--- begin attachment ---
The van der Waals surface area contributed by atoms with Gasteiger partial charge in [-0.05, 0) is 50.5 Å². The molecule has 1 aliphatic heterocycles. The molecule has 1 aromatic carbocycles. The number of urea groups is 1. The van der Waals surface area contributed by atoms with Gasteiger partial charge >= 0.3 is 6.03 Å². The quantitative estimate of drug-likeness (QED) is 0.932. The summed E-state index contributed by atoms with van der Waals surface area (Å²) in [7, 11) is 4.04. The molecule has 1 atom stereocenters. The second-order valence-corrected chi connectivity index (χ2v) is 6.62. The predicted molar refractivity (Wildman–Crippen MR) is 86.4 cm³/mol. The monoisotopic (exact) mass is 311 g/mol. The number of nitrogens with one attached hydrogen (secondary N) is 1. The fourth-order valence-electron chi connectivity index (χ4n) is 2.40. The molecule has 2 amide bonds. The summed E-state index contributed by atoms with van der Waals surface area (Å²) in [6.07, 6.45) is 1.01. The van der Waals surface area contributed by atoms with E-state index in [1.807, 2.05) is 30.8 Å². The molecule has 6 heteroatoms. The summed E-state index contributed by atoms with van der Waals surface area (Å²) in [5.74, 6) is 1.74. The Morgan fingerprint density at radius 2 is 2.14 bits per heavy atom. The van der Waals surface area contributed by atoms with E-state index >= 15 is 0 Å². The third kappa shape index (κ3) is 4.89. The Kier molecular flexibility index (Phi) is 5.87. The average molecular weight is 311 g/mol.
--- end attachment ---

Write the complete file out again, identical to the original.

The van der Waals surface area contributed by atoms with Gasteiger partial charge in [-0.05, 0) is 50.5 Å². The molecule has 1 aliphatic heterocycles. The molecule has 1 aromatic carbocycles. The number of urea groups is 1. The van der Waals surface area contributed by atoms with Gasteiger partial charge >= 0.3 is 6.03 Å². The quantitative estimate of drug-likeness (QED) is 0.932. The summed E-state index contributed by atoms with van der Waals surface area (Å²) in [7, 11) is 4.04. The molecule has 1 atom stereocenters. The second-order valence-corrected chi connectivity index (χ2v) is 6.62. The predicted molar refractivity (Wildman–Crippen MR) is 86.4 cm³/mol. The monoisotopic (exact) mass is 311 g/mol. The number of nitrogens with one attached hydrogen (secondary N) is 1. The fourth-order valence-electron chi connectivity index (χ4n) is 2.40. The molecule has 2 amide bonds. The summed E-state index contributed by atoms with van der Waals surface area (Å²) in [6.07, 6.45) is 1.01. The van der Waals surface area contributed by atoms with E-state index in [1.807, 2.05) is 30.8 Å². The molecule has 6 heteroatoms. The summed E-state index contributed by atoms with van der Waals surface area (Å²) in [5.74, 6) is 1.74. The Morgan fingerprint density at radius 2 is 2.14 bits per heavy atom. The van der Waals surface area contributed by atoms with E-state index >= 15 is 0 Å². The third kappa shape index (κ3) is 4.89. The Kier molecular flexibility index (Phi) is 5.87. The average molecular weight is 311 g/mol.